Burden of lower respiratory infections in the Eastern Mediterranean Region between 1990 and 2015: findings from the Global Burden of Disease 2015 study

GBD 2015 Eastern Mediterranean Region Lower Respiratory Infections Collaborators

Research output: Contribution to journalArticle

5 Scopus citations

Abstract

Objectives: We used data from the Global Burden of Disease 2015 study (GBD) to calculate the burden of lower respiratory infections (LRIs) in the 22 countries of the Eastern Mediterranean Region (EMR) from 1990 to 2015. Methods: We conducted a systematic analysis of mortality and morbidity data for LRI and its specific etiologic factors, including pneumococcus, Haemophilus influenzae type b, Respiratory syncytial virus, and influenza virus. We used modeling methods to estimate incidence, deaths, and disability-adjusted life-years (DALYs). We calculated burden attributable to known risk factors for LRI. Results: In 2015, LRIs were the fourth-leading cause of DALYs, causing 11,098,243 (95% UI 9,857,095–12,396,566) DALYs and 191,114 (95% UI 170,934–210,705) deaths. The LRI DALY rates were higher than global estimates in 2015. The highest and lowest age-standardized rates of DALYs were observed in Somalia and Lebanon, respectively. Undernutrition in childhood and ambient particulate matter air pollution in the elderly were the main risk factors. Conclusions: Our findings call for public health strategies to reduce the level of risk factors in each age group, especially vulnerable child and elderly populations.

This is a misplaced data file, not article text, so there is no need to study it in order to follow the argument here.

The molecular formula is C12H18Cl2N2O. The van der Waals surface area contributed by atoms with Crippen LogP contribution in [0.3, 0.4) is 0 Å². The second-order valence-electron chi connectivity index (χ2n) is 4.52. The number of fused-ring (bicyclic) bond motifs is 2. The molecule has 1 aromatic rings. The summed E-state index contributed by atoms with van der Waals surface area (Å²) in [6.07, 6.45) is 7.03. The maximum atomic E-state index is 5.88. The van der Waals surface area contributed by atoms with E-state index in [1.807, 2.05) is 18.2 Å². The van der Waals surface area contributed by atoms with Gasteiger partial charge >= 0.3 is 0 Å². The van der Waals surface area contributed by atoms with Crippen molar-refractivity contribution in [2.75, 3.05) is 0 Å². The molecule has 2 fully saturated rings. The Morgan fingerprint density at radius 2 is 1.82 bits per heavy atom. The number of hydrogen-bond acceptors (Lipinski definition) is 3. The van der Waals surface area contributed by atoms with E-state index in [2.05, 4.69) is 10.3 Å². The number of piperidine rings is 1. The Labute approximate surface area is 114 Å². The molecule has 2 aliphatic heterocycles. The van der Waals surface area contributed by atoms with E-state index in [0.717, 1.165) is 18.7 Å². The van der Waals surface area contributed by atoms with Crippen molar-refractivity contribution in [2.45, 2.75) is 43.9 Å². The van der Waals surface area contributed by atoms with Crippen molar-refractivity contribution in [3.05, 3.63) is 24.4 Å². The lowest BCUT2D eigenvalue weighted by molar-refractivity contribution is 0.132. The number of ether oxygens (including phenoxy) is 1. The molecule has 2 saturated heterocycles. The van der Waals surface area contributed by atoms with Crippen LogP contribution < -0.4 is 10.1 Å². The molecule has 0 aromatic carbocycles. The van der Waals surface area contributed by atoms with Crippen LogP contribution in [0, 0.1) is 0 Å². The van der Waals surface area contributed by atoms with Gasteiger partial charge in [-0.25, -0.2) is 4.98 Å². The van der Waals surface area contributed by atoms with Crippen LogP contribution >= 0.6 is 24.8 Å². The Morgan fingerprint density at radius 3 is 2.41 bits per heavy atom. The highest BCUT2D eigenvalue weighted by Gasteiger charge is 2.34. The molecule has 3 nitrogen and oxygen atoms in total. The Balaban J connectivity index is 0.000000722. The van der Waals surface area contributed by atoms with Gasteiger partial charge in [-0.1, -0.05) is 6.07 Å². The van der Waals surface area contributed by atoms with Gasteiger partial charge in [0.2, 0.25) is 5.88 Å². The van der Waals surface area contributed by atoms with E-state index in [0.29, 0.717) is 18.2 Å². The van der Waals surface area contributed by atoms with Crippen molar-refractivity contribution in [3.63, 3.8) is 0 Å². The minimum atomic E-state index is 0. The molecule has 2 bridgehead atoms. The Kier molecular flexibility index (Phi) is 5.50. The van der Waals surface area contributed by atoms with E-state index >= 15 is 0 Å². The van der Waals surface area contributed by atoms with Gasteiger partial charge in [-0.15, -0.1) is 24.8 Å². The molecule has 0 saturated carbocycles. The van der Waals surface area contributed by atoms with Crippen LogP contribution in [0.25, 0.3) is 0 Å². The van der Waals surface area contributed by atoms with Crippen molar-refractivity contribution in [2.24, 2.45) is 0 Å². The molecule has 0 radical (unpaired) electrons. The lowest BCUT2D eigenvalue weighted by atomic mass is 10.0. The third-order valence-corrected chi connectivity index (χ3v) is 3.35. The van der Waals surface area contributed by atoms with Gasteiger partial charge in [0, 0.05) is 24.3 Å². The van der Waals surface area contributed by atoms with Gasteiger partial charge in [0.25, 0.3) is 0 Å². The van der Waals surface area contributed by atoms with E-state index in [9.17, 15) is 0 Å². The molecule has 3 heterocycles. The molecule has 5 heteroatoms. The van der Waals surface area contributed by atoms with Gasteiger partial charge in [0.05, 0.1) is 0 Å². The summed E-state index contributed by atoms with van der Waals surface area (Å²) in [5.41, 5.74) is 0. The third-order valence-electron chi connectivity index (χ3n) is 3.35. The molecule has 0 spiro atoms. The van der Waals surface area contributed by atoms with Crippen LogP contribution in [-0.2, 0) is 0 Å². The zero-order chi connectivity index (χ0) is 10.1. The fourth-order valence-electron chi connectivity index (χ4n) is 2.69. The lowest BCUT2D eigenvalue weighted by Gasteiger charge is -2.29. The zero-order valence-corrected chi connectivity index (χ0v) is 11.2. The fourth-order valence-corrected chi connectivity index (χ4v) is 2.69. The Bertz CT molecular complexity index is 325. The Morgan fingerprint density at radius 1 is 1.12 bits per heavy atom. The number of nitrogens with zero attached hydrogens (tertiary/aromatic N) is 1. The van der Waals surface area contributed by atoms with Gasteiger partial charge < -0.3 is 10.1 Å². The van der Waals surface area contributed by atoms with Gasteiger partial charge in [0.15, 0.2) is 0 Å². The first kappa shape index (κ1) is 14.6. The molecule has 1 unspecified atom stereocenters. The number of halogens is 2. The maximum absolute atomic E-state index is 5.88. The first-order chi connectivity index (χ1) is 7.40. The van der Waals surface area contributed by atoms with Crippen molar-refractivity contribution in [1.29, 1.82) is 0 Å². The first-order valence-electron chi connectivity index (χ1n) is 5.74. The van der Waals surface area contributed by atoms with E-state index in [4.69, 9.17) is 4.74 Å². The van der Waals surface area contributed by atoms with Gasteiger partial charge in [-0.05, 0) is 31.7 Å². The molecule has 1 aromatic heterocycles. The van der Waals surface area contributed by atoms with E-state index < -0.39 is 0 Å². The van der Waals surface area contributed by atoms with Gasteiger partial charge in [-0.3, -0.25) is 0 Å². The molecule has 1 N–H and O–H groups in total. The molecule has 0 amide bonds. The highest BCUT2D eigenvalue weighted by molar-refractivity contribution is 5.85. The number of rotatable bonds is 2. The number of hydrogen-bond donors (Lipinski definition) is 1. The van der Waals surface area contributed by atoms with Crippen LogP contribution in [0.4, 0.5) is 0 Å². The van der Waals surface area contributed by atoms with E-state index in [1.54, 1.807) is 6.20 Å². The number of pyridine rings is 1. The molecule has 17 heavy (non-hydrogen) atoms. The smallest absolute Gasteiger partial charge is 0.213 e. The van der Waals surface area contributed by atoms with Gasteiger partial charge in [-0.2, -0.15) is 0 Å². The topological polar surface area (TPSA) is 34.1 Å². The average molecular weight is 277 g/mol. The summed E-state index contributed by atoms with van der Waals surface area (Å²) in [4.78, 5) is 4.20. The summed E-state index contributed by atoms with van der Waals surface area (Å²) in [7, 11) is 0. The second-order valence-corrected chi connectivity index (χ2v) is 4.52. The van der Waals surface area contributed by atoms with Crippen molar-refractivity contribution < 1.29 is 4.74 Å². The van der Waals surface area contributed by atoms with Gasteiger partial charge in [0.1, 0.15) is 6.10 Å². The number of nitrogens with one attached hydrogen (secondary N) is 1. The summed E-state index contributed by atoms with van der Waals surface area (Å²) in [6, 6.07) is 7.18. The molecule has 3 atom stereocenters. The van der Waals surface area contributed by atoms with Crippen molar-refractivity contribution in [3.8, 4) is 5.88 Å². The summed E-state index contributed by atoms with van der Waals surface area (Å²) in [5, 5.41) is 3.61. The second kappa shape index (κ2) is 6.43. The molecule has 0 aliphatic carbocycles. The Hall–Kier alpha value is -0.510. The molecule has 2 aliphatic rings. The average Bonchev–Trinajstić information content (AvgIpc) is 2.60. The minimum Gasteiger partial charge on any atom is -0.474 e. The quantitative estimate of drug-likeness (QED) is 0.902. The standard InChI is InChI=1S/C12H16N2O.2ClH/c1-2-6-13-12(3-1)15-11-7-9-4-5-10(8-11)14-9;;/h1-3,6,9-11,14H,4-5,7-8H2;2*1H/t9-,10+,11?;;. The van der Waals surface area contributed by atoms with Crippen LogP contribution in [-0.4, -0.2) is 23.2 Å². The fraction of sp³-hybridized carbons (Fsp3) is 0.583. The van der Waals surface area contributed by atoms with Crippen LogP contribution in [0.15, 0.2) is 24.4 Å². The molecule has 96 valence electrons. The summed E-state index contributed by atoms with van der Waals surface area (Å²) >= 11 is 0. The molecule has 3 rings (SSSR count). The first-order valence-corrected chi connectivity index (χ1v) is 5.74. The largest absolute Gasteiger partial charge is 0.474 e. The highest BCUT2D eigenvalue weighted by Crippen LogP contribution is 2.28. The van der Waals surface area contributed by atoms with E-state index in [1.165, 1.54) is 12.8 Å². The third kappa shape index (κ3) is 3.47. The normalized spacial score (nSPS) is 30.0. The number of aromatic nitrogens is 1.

Original languageEnglish (US)
Pages (from-to)97-108
Number of pages12
JournalInternational Journal of Public Health
Volume63
DOIs
StatePublished - May 1 2018

Keywords

  • DALY
  • Eastern Mediterranean Region
  • Incidence
  • Lower respiratory infection
  • Mortality

ASJC Scopus subject areas

  • Public Health, Environmental and Occupational Health

Fingerprint Dive into the research topics of 'Burden of lower respiratory infections in the Eastern Mediterranean Region between 1990 and 2015: findings from the Global Burden of Disease 2015 study'. Together they form a unique fingerprint.

  • Cite this